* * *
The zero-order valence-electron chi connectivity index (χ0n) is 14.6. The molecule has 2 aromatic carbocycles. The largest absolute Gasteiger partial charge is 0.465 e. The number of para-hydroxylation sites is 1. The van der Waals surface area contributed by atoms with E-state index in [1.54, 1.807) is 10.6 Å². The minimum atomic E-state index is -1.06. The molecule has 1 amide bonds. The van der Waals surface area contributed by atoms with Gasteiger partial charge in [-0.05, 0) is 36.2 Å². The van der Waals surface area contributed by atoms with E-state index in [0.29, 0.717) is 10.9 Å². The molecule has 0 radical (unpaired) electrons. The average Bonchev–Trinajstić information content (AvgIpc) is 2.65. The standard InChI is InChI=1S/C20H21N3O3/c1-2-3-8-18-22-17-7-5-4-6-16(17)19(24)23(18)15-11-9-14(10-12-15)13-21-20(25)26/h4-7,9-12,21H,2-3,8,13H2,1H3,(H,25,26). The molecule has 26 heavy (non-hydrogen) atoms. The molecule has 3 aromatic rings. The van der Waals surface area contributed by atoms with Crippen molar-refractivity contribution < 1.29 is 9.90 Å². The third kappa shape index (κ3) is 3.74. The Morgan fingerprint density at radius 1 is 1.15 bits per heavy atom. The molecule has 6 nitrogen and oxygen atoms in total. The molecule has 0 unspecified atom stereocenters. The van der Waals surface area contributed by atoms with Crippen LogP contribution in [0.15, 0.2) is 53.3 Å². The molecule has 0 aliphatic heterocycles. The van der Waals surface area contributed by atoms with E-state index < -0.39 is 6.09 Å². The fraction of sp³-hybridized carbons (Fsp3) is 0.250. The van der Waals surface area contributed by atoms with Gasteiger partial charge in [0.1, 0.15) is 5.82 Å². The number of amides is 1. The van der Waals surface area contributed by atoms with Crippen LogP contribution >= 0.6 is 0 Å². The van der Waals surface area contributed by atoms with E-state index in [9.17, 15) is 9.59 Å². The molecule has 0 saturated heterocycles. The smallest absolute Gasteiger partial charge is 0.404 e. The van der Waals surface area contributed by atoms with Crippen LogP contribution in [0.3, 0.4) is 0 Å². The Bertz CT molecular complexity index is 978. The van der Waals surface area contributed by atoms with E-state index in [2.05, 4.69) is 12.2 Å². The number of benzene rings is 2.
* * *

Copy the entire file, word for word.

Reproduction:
The zero-order valence-electron chi connectivity index (χ0n) is 14.6. The molecule has 2 aromatic carbocycles. The largest absolute Gasteiger partial charge is 0.465 e. The number of para-hydroxylation sites is 1. The van der Waals surface area contributed by atoms with E-state index in [1.54, 1.807) is 10.6 Å². The minimum atomic E-state index is -1.06. The molecule has 1 amide bonds. The van der Waals surface area contributed by atoms with Gasteiger partial charge in [-0.05, 0) is 36.2 Å². The van der Waals surface area contributed by atoms with E-state index in [0.29, 0.717) is 10.9 Å². The molecule has 0 radical (unpaired) electrons. The average Bonchev–Trinajstić information content (AvgIpc) is 2.65. The standard InChI is InChI=1S/C20H21N3O3/c1-2-3-8-18-22-17-7-5-4-6-16(17)19(24)23(18)15-11-9-14(10-12-15)13-21-20(25)26/h4-7,9-12,21H,2-3,8,13H2,1H3,(H,25,26). The molecule has 26 heavy (non-hydrogen) atoms. The molecule has 3 aromatic rings. The van der Waals surface area contributed by atoms with Crippen molar-refractivity contribution < 1.29 is 9.90 Å². The third kappa shape index (κ3) is 3.74. The Morgan fingerprint density at radius 1 is 1.15 bits per heavy atom. The molecule has 6 nitrogen and oxygen atoms in total. The molecule has 0 unspecified atom stereocenters. The van der Waals surface area contributed by atoms with Crippen LogP contribution in [0.15, 0.2) is 53.3 Å². The molecule has 0 aliphatic heterocycles. The van der Waals surface area contributed by atoms with E-state index < -0.39 is 6.09 Å². The fraction of sp³-hybridized carbons (Fsp3) is 0.250. The van der Waals surface area contributed by atoms with Gasteiger partial charge in [0.1, 0.15) is 5.82 Å². The number of amides is 1. The van der Waals surface area contributed by atoms with Crippen LogP contribution >= 0.6 is 0 Å². The van der Waals surface area contributed by atoms with E-state index in [9.17, 15) is 9.59 Å². The molecule has 0 saturated heterocycles. The smallest absolute Gasteiger partial charge is 0.404 e. The van der Waals surface area contributed by atoms with Crippen LogP contribution in [0.3, 0.4) is 0 Å². The Bertz CT molecular complexity index is 978. The van der Waals surface area contributed by atoms with E-state index in [2.05, 4.69) is 12.2 Å². The number of benzene rings is 2.